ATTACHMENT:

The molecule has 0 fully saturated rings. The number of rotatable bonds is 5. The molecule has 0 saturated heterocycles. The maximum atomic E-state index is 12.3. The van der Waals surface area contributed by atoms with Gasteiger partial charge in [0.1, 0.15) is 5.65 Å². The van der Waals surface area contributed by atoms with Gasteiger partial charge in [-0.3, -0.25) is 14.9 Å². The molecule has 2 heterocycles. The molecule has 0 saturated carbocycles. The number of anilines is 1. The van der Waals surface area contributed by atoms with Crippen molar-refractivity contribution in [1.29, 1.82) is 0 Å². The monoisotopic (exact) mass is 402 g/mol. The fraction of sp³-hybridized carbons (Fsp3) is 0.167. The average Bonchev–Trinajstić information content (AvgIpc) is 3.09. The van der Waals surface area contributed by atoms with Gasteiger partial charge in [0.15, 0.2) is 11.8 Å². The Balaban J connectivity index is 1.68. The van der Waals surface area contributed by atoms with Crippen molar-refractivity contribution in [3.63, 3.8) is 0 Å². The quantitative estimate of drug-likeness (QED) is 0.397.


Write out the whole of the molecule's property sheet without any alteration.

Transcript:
The molecule has 0 fully saturated rings. The number of rotatable bonds is 5. The molecule has 0 saturated heterocycles. The maximum atomic E-state index is 12.3. The van der Waals surface area contributed by atoms with Gasteiger partial charge in [0.1, 0.15) is 5.65 Å². The van der Waals surface area contributed by atoms with Gasteiger partial charge in [-0.3, -0.25) is 14.9 Å². The molecule has 2 heterocycles. The molecule has 0 saturated carbocycles. The number of anilines is 1. The van der Waals surface area contributed by atoms with Crippen molar-refractivity contribution in [1.29, 1.82) is 0 Å². The monoisotopic (exact) mass is 402 g/mol. The fraction of sp³-hybridized carbons (Fsp3) is 0.167. The average Bonchev–Trinajstić information content (AvgIpc) is 3.09. The van der Waals surface area contributed by atoms with Gasteiger partial charge in [0.15, 0.2) is 11.8 Å². The Balaban J connectivity index is 1.68. The van der Waals surface area contributed by atoms with Crippen molar-refractivity contribution in [3.63, 3.8) is 0 Å². The quantitative estimate of drug-likeness (QED) is 0.397.